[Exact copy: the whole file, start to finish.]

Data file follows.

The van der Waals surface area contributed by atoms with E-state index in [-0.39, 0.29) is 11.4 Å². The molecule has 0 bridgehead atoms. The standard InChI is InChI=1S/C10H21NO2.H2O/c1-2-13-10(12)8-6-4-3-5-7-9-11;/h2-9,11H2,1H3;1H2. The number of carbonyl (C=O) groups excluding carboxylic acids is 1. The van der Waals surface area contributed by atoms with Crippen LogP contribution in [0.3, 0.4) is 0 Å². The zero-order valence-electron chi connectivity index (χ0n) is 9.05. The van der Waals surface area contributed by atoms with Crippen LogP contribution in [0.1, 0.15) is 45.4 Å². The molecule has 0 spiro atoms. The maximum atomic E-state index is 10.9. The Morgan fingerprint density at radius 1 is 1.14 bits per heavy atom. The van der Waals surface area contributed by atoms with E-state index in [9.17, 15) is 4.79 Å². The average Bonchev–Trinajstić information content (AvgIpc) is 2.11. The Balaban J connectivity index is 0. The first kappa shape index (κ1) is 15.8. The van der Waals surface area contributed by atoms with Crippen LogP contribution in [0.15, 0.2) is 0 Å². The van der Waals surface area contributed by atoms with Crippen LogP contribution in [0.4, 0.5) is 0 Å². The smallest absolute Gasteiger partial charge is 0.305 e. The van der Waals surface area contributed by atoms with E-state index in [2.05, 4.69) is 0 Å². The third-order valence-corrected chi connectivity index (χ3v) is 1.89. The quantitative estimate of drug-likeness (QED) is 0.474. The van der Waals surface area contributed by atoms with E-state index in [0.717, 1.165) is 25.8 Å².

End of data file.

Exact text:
The van der Waals surface area contributed by atoms with E-state index in [-0.39, 0.29) is 11.4 Å². The molecule has 0 bridgehead atoms. The standard InChI is InChI=1S/C10H21NO2.H2O/c1-2-13-10(12)8-6-4-3-5-7-9-11;/h2-9,11H2,1H3;1H2. The number of carbonyl (C=O) groups excluding carboxylic acids is 1. The van der Waals surface area contributed by atoms with Crippen LogP contribution in [0.3, 0.4) is 0 Å². The zero-order valence-electron chi connectivity index (χ0n) is 9.05. The van der Waals surface area contributed by atoms with Crippen LogP contribution in [0.1, 0.15) is 45.4 Å². The molecule has 0 spiro atoms. The maximum atomic E-state index is 10.9. The Morgan fingerprint density at radius 1 is 1.14 bits per heavy atom. The van der Waals surface area contributed by atoms with E-state index in [9.17, 15) is 4.79 Å². The average Bonchev–Trinajstić information content (AvgIpc) is 2.11. The Balaban J connectivity index is 0. The first kappa shape index (κ1) is 15.8. The van der Waals surface area contributed by atoms with Crippen LogP contribution in [0.15, 0.2) is 0 Å². The van der Waals surface area contributed by atoms with Crippen LogP contribution in [0.4, 0.5) is 0 Å². The smallest absolute Gasteiger partial charge is 0.305 e. The van der Waals surface area contributed by atoms with E-state index in [2.05, 4.69) is 0 Å². The third-order valence-corrected chi connectivity index (χ3v) is 1.89. The quantitative estimate of drug-likeness (QED) is 0.474. The van der Waals surface area contributed by atoms with E-state index in [0.717, 1.165) is 25.8 Å².